Obituary: Pete Seeger
With such hits as Where Have All the Flowers Gone? and If I Had a Hammer, Pete Seeger used his mastery of gentle folk music to address the harsh realities of a changing world.
With their understated but challenging lyrics, Seeger's songs became anthems of political protest.
In Barcelona in 1971, students rioted when Franco banned one of Seeger's concerts.
Born in New York with a musicologist for a father and concert violinist for a mother, Seeger grew up with music in his bones but lacked creative direction.
Schooled in the banjo, guitar and ukulele, Seeger remained a musical fish out of water until he chanced upon a square dance festival in North Carolina.
There, the "frank and honest" lyrics and rippling melodies made folk music for Seeger a natural medium of expression.
He made it to Harvard, but decided that music was his only talent, and abandoned his formal education to travel across America.
He discovered the concerns of the common man, and expressed them with his banjo, performing at union meetings and for radical groups.
Folklorist Alan Lomax said that folk music was born on 3 March 1940. This was the date Seeger met Woody Guthrie, and together they continued their cross-country journey.
That year, they formed the Almanac Singers, a loosely formed musical collective, dedicated to bringing all forms of social injustice to public attention.
The Almanac Singers initially recorded labour movement and pacifist songs. But when Seeger was drafted into the US Army during the war, the Almanacs gained a popularity that unsettled their left-leaning fanbase.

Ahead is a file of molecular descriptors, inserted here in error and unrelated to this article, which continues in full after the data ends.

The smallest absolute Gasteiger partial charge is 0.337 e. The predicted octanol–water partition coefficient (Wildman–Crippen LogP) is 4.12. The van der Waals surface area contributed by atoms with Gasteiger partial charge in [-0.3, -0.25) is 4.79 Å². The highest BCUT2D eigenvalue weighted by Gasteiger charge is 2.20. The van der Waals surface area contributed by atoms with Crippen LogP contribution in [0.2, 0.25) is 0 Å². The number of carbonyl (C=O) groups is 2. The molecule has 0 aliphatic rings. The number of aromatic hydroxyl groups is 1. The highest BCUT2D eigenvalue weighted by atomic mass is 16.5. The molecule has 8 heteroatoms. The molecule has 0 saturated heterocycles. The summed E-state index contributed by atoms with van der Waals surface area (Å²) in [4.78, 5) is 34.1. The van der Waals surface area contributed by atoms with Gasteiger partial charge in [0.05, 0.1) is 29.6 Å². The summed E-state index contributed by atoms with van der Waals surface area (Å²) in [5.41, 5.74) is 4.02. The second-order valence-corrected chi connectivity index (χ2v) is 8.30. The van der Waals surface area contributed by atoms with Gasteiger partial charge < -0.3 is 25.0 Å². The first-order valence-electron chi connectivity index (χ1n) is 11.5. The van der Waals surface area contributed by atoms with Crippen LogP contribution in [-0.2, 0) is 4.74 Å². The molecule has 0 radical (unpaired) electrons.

Falling foul of traditional union movements, Seeger wrote his most defiantly optimistic ode to change in the late 1940s.
If I Had a Hammer brought him into artistic collaboration with Lee Hays and together they formed The Weavers, finding more success with the Leadbelly song Goodnight Irene. Seeger maintained that his music belonged to the people.
Seeger joined the Communist Party in the early 1940s but left in 1951 - he was later called before McCarthy's UnAmerican Activities Committee, indicted and briefly jailed, when he refused to testify to his political associations.
Although the case was thrown out by the Appeals Court, Seeger was thrown off the television networks for 17 years.
This suppression only fuelled his creativity, and he adopted cultural guerrilla tactics to make sure his music was heard.
Seeger sang in colleges, schools and on local radio and television, slipping away before anyone could object.
Civil rights, peace and labour movements all gained a higher profile when Seeger got involved. And a new generation came to recognise the authority of this veteran maverick in 1965.
He joined a civil rights march in Alabama, where his version of We Shall Overcome first became an American anthem of defiance.
Protesting came naturally to Seeger. In the late 1960s, he joined the movement opposing the Vietnam war, and he later sang for Solidarity, the Polish trade union.
Seeger increasingly channelled his energies into environmental causes. These became personal once he had built his home beside the Hudson, and he became involved in the campaign to cleanse the river of industrial waste.
His Clearwater Organisation offered education programmes, sailing instruction and festivals.
Inducted into the Rock and Roll Hall of Fame in 1996, he was awarded a Grammy for best traditional folk album a year later.
He was still recording into old age, joining other artists expressing opposition to George W Bush's incursion into Iraq.
Seeger never toppled a government with the weight of his banjo.
But he was satisfied if his little songs inspired a different way of looking at bigger troubles.